February 5th, 2012
01:23 PM ET
11 years ago

O’Malley: ‘Too much hyperventilating’ over contraception controversy

(CNN) - Democratic Gov. Martin O’Malley of Maryland said Sunday that critics of a new federal health policy are overreacting to a statute that requires religious institutions to pay for contraceptives in their health insurance plans.

“There has been a little bit too much hyperventilating over this issue,” O’Malley said on CNN’s “State of the Union.”

The new U.S. Department of Health and Human Services policy stirred an outcry this week, as it requires all employers - including religious institutions - to cover contraceptives such as the birth control pill and the so-called Plan B pill.

While churches are exempt, hospitals and schools with religious affiliations must comply. The new policy goes into effect on August 1, but religious groups will have a year-long extension to enforce the rule.

Catholics, whose teaching opposes abortion and the use of contraceptives, have especially railed against the plan.

Several Catholic clergy members have denounced the policy from the pulpit, while on the campaign trail, Newt Gingrich used it as a heavy attack line against President Barack Obama, saying the president has “declared war on religious freedom.”

But O’Malley, who identified himself as a Catholic, noted Sunday that 28 states already enforce such a policy.

“This is not about abortion, it's about covering contraception as part of the health care coverage - mandatory basic coverage,” O’Malley told CNN’s Chief Political Correspondent Candy Crowley.

He noted some European states with high Catholic populations have also mandated the coverage.

“These same rules apply in countries like Italy, which have overwhelming numbers of Catholics, and yet we did not see the reaction in those countries to these sorts of things,” he said.

The White House stood by the policy this week after House Speaker John Boehner said it violated the Constitution.

“This decision was made after very careful consideration of the legal and policy points and we believe it strikes the appropriate balance between respecting religious beliefs and approving access to services,” a senior administration official told reporters on a conference call Thursday afternoon.

Republican Gov. Bob McDonnell of Virginia, who also appeared on the CNN program, argued the policy was a “great expansion of federal government” and disrespected “individual religious views.”

Saying the policy would lead to “visceral negative reaction” against the Obama administration, McDonnell suggested more Catholic voters may swing to the GOP in November’s presidential election in response to the new policy.

- CNN's Ashley Killough contributed to this report.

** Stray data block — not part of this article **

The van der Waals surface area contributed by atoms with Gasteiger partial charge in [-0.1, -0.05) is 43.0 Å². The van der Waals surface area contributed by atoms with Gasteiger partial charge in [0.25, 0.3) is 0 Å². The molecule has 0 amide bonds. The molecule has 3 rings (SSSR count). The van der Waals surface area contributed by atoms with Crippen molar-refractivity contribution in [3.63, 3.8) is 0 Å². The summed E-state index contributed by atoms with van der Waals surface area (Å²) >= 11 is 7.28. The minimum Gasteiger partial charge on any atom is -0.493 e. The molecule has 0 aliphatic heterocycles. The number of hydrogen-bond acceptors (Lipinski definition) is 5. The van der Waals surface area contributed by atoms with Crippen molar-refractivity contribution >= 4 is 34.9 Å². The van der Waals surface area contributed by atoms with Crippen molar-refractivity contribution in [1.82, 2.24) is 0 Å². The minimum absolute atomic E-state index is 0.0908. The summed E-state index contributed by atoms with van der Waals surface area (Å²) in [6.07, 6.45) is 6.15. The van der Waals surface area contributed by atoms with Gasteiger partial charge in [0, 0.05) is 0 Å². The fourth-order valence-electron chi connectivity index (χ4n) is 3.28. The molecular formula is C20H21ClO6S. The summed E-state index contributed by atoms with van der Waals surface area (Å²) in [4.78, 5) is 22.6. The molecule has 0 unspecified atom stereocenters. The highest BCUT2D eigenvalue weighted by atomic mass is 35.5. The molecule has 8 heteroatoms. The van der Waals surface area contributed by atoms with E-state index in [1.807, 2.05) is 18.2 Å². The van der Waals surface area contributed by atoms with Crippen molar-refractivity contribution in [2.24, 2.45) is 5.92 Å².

Watch State of the Union with Candy Crowley Sundays at 9am ET. For the latest from State of the Union click here.

soundoff (33 Responses)
  1. SafeJourney

    Agreed. If you dont want abortions, then you BETTER supply birth control of ALL KINDS.

    February 5, 2012 03:04 pm at 3:04 pm |
  2. gt

    typical answer from a far left wing,big government eastern liberal...

    February 5, 2012 03:05 pm at 3:05 pm |
  3. @Tothiwim

    Separation of church and state requires that religion not be even mentioned in legislation, let alone given favoritism. No "faith-based initiatives". No exemptions from taxes, ADA requirements, or any other laws of the land. The government has no business deciding which people and which organizations qualify for a "religious" exemption. Responsibility to abide by all laws applies to all employers, property owners, and employees without distinction as to their ostensible religious affiliations.

    Separation of church & state is not a war against religion. Religion is a war on reason. Putting faith ahead of reason is, by definition, unreasonable. By definition.

    February 5, 2012 03:22 pm at 3:22 pm |
  4. CoJo

    again, if the Catholics don't like the rules, they can stop taking federal money period. Go it alone just like the church.

    February 5, 2012 03:33 pm at 3:33 pm |
  5. say it ain't so

    Why in the world would any reasonable demorcrat expect a republican to listen to logic? Usually it is just during election years that they plug their ears and stick out their tongues while making childish noises, but these last 3 years have been different.. they need to defeat Obama... listening to sound logic can not be tolerated.

    February 5, 2012 03:34 pm at 3:34 pm |
  6. Dianne, IL

    I am one Independent, Catholic woman who voted for President Obama who is now quite angry with this health policy. The "slippery slope" that my mother warned about appears to be happening. This is total disrespect and disregard for religious differences. President Obama should not take my vote for granted this fall. And I am very sad to say this.

    February 5, 2012 03:42 pm at 3:42 pm |
  7. Sirned

    This is a hard one. On one hand the Government wants a uniform law on all heathcare providers. On the other hand it's certainly understandable that religious groups can't go along with a policy that violates their religious beliefs. Of course the easy solution would be not to use heathcare that you don't believe in if it violates your religious beliefs....Everyone should be happy. right? No because this is more about right wing politics than anything else...

    February 5, 2012 03:48 pm at 3:48 pm |
  8. CW

    Non-Catholic employees of these employers have a right to access to birth control. Women have a right to a choice not dictated by old white men who want to move backward to more submissive times so they can retain their power to protect priests who abuse children.

    February 5, 2012 03:52 pm at 3:52 pm |
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